The shared DLP and BLP legacy continues
Denis Kellman, MP for St. Lucy, was sworn in on Tuesday, January 4th as the new Environment Minister. The post was previously occupied by Denis Lowe, who was hospitalized a few days ago in critical condition with respiratory problems.
Barbados does not have any Environmental Protection Act or standards for the handling, use and disposal of hazardous substances because successive DLP and BLP governments haven’t bothered to enact any in 44 years of independence.
Each year for the past 20 years successive Environment Ministers promised to implement an Environmental Protection Act but did not do so. Minister Denis Lowe promised the act would be made law in 2009 and again in 2010. BLP Environment Minister Liz Thompson told the same stories throughout her tenure and then wasted some 200 million dollars on a doomed-from-the-start foolish project to build a landfill on shifting soil in the Scotland District.
This lack of environmental laws, coupled with government policies that do not recognise the importance of green space and environmental planning has led to wholesale development on the west and south coasts. The blockage and destruction of much of the natural watershed has resulted in serious and continuing flooding in many areas at the slightest rain.
We have no mandatory recycling or local pickup. There is jet fuel contamination of wells on the south coast and we’re dumping raw sewerage into the RAMSAR wetlands while selling off green space to politicians’ developer friends. Previously protected environmentally sensitive land at Graeme Hall has already been re-zoned by the DLP to allow development.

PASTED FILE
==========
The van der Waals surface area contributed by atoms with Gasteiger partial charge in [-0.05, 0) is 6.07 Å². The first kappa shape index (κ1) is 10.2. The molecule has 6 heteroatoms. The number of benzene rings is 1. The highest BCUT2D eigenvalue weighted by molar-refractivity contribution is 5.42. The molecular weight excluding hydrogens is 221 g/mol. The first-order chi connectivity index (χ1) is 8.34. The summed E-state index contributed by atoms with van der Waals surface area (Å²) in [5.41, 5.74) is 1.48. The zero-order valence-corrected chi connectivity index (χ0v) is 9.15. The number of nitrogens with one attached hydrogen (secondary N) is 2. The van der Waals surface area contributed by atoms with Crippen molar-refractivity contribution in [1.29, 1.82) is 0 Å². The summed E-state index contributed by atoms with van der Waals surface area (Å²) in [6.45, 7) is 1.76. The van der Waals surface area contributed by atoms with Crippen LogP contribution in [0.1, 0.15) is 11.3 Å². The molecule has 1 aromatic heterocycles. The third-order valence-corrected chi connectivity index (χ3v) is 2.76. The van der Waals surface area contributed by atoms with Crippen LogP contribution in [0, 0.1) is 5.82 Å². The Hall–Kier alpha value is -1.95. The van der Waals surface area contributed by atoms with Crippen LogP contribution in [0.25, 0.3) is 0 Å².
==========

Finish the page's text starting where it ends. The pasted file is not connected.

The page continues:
Policy for an ongoing Environmental Disaster: More Cars and More Roads
Barbados has an effective public transportation policy of more cars on more roads and there’s always lots of money for new highways, but none for mass transit. That’s not environmentally sound, but it is profitable for the companies that fund the two big political parties.
As our new Environment Minister, Denis Kellman will undoubtedly make some wonderful speeches as soon as he learns all the necessary buzz-words that result in non-accountable international grants and loans for “environmental projects”. As an example, one of Denis Lowe’s finest moments was when he participated in handing out United Nations funded environmental comic books to school children.
We’re sure that Minister Kellman will get the hang of it.
Deadly Asbestos “a concern” as Fairchild Street Market about to be demolished
It’s a bit ironic that on the same day our new Minister of Environmental Destruction is sworn in, we see a story in the paper that local residents surrounding the about to be demolished Fairchild Street Market are worried about the health impact of asbestos.
We understand their worry because exposure to asbestos has been shown to cause various lung diseases, cancers and warts. Worst of all, you can’t even see the fibres that kill:
“Most respirable asbestos fibers are invisible to the unaided human eye because their size is about 3.0–20.0 µm wide and can be as slim as 0.01 µm. Human hair ranges in size from 17 to 181 µm in breadth.
As asbestos fibers get smaller and lighter, they more easily become airborne and human respiratory exposures can result. Fibers will eventually settle but may be re-suspended by air currents or other movement.”
… from Wikipedia Asbestos
And so the nearby residents should be worried, but perhaps not as much as the poor untrained workers who will take the demolition job because they need the money. They’ll work without proper protective equipment, without proper training and with zero government regulations or oversight. And where and how will the asbestos be disposed of? With no regulations or Environmental Protection Laws, your guess is as good as the government’s.
But doan worry: everyting gin be fine, fine, so fine!